Anti-Money Laundering regime must ensure legal sector expertise is retained
The Law Society of England and Wales has today (13 October) responded to the Treasury’s consultation on Anti-Money Laundering (AML) and Counter Terrorism Financing (CTF), warning that the government must ensure legal sector specific expertise is retained.
“The solicitors’ profession is fully committed to tackling illicit finance and money laundering. This is demonstrated by the significant resources allocated to complying with its AML and financial crime obligations,” said Law Society of England and Wales president Nick Emmerson.
“The AML regime is highly complex and it is vital for representative bodies, such as the Law Society, to be able to help draft and contribute to legal sector-wide guidance.
“We are concerned that in the current proposals, legal sector specific expertise could be lost, meaning the AML supervisory regime would be less, rather than more, effective in the short to medium term.”
On the proposed Professional Body Supervisor (PBS) consolidation model, Nick Emmerson said: “We support this model, but only for England and Wales. PBS consolidation has the potential of simplifying the complex regulatory landscape, making it easier to navigate and bringing more consistent levels of supervision.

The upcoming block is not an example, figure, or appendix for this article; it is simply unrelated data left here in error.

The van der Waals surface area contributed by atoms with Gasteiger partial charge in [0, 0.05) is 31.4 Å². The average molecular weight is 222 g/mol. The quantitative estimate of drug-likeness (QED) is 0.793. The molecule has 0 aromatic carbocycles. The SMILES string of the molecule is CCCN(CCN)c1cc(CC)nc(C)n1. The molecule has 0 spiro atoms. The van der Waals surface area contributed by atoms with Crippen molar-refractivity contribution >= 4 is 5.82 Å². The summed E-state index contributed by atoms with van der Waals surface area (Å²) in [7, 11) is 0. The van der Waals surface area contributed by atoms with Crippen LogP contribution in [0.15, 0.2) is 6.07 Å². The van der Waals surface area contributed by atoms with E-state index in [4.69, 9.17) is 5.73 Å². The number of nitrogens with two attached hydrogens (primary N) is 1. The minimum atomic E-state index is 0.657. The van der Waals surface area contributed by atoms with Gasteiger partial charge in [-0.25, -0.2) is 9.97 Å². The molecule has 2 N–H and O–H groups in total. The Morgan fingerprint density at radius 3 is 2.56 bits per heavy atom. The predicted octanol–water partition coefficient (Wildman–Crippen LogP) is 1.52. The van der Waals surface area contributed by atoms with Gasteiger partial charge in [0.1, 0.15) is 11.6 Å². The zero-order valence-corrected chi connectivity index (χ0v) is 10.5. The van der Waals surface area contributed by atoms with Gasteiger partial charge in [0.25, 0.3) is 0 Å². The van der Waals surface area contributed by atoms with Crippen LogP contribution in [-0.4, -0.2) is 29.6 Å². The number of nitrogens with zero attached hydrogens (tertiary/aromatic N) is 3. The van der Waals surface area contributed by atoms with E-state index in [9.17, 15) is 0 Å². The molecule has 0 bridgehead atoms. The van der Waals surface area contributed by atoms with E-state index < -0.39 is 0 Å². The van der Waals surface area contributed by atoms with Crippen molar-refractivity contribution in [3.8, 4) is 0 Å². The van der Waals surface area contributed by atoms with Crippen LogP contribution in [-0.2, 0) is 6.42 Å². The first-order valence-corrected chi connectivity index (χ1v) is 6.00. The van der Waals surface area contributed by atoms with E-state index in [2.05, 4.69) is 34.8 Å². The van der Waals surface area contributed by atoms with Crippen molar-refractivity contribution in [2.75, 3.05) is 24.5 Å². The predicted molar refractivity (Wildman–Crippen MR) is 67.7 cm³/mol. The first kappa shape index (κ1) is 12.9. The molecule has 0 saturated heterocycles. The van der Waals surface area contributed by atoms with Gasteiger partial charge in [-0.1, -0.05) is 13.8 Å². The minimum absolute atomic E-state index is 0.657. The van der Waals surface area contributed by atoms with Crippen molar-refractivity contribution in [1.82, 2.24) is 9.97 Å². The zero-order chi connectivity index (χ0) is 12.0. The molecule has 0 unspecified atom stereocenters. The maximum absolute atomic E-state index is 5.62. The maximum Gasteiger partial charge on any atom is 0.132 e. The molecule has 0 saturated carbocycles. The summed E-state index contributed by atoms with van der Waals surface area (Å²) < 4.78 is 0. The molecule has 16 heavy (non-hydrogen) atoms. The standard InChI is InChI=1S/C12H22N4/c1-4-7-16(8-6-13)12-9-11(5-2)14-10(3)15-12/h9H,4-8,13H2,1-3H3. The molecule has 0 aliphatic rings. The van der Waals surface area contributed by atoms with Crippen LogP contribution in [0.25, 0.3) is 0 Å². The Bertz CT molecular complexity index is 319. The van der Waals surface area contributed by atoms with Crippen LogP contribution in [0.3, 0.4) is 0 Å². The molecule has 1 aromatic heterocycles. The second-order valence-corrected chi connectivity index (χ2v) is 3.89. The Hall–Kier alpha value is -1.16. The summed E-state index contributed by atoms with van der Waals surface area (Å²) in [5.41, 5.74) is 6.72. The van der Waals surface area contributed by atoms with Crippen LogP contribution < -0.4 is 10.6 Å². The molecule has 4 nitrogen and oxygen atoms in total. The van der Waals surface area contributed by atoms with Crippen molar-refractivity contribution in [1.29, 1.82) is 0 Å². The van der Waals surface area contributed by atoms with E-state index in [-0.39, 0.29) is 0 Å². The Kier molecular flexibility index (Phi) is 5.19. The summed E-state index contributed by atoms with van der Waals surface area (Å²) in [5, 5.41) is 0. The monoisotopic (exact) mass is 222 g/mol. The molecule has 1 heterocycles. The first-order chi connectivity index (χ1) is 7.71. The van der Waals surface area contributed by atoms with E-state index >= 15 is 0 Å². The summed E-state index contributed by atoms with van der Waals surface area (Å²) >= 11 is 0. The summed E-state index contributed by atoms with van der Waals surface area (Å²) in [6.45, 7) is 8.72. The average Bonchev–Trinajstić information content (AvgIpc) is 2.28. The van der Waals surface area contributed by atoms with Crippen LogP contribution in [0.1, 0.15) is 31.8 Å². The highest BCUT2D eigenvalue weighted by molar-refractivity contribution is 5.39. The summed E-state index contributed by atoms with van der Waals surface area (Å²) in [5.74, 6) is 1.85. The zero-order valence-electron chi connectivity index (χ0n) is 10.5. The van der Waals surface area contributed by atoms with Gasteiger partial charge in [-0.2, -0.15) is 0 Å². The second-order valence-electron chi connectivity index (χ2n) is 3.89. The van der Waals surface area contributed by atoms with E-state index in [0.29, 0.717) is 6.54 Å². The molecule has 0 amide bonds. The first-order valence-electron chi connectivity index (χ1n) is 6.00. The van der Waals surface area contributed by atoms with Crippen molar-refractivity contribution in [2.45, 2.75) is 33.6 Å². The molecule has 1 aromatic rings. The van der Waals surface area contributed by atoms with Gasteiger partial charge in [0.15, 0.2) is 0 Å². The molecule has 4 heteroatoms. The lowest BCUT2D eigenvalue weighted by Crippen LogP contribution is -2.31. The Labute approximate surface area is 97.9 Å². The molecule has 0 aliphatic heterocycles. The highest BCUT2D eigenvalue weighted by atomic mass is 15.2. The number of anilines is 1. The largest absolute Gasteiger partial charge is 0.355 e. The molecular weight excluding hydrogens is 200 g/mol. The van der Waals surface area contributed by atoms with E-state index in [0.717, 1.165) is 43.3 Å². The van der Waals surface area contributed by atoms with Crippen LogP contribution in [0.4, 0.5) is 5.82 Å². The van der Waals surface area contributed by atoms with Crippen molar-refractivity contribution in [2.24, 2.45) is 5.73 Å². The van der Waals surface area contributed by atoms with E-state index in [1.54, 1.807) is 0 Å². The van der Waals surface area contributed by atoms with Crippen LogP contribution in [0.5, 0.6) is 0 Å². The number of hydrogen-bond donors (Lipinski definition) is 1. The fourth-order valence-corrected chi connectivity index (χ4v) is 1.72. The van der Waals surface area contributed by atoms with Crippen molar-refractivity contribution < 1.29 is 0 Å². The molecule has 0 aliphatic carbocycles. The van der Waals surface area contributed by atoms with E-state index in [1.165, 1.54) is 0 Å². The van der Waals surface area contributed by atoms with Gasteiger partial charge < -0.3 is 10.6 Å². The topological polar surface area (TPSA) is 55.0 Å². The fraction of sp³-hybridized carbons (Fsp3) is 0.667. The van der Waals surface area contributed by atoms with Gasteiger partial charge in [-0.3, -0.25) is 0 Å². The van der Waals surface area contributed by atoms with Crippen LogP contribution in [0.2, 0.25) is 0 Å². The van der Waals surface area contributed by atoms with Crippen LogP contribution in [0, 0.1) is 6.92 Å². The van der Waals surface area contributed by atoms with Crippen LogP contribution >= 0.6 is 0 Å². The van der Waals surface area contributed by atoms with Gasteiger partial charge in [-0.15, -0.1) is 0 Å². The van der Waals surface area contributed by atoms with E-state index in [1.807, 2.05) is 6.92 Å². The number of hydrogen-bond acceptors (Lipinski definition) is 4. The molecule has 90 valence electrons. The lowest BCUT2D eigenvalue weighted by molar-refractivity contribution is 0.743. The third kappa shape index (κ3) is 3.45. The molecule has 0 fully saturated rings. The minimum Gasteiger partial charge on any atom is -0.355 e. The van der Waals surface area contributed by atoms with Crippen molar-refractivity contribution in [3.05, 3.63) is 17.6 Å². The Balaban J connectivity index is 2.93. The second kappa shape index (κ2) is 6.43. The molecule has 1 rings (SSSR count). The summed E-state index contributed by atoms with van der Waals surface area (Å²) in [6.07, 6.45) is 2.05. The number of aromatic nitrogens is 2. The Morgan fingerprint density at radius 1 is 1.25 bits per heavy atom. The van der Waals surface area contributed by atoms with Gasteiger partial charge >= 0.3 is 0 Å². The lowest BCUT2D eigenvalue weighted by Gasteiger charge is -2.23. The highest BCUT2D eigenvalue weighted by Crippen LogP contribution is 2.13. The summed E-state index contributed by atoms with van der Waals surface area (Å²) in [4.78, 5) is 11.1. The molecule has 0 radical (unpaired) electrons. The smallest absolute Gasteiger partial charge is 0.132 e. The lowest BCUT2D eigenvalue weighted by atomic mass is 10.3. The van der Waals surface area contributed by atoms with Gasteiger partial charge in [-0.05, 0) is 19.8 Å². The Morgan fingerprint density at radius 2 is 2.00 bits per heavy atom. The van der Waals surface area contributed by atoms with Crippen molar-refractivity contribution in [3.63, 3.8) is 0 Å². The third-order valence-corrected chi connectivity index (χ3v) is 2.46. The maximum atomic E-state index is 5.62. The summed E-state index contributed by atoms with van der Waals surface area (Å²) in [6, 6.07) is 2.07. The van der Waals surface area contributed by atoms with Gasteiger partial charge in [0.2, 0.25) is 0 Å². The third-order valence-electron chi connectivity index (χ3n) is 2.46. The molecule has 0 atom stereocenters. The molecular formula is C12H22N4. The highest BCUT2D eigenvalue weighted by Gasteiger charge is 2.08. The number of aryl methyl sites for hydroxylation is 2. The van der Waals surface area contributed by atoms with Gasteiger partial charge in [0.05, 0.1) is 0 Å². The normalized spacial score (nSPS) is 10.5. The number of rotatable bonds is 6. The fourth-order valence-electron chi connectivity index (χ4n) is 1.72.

“The model also supports the preservation of the independence of the legal profession from the government.”
On the Office for Professional Body Anti-Money Laundering Supervision plus model (OPBAS+), Nick Emmerson said: “Giving OPBAS additional powers is unlikely to address the ongoing failings of the current supervisory regime, particularly around fragmentation and lack of consistency.
“There must be a greater focus on the overall effectiveness of the regime and outcomes, rather than tick-box compliance which satisfy overly prescriptive requirements.”
On sanctions, Nick Emmerson said: “The legal sector plays an important role in ensuring an effective sanctions regime, both in providing advice to clients on their compliance with the regime, and in ensuring that lawyers work in accordance with sanctions.
“We are not aware of any evidence from either law enforcement or the Office of Financial Sanctions Implementation of any failings across the legal profession in sanctions compliance.
“As such, there is no justification to increase the role of AML/CTF supervisors in monitoring firms’ sanctions controls and finance.
“Law firms should consider their own risk appetite and how to address their sanctions risk, which could be extremely limited.”
Nick Emmerson concluded: “Reforming the supervisory regime will play an important role in achieving an effective AML regime, but it will only go so far without addressing the wider regulations which underpin the regime.
“A significant proportion of the money-laundering regulations (MLRs) are relevant to the financial sector. Consequently, the MLRs are onerous and difficult to put into practice across the legal profession.
“The upcoming consultation on MLRs will provide an opportunity to address some of the challenges with the MLR obligations.”
Notes to editors
The Law Society’s full consultation response is available upon request.
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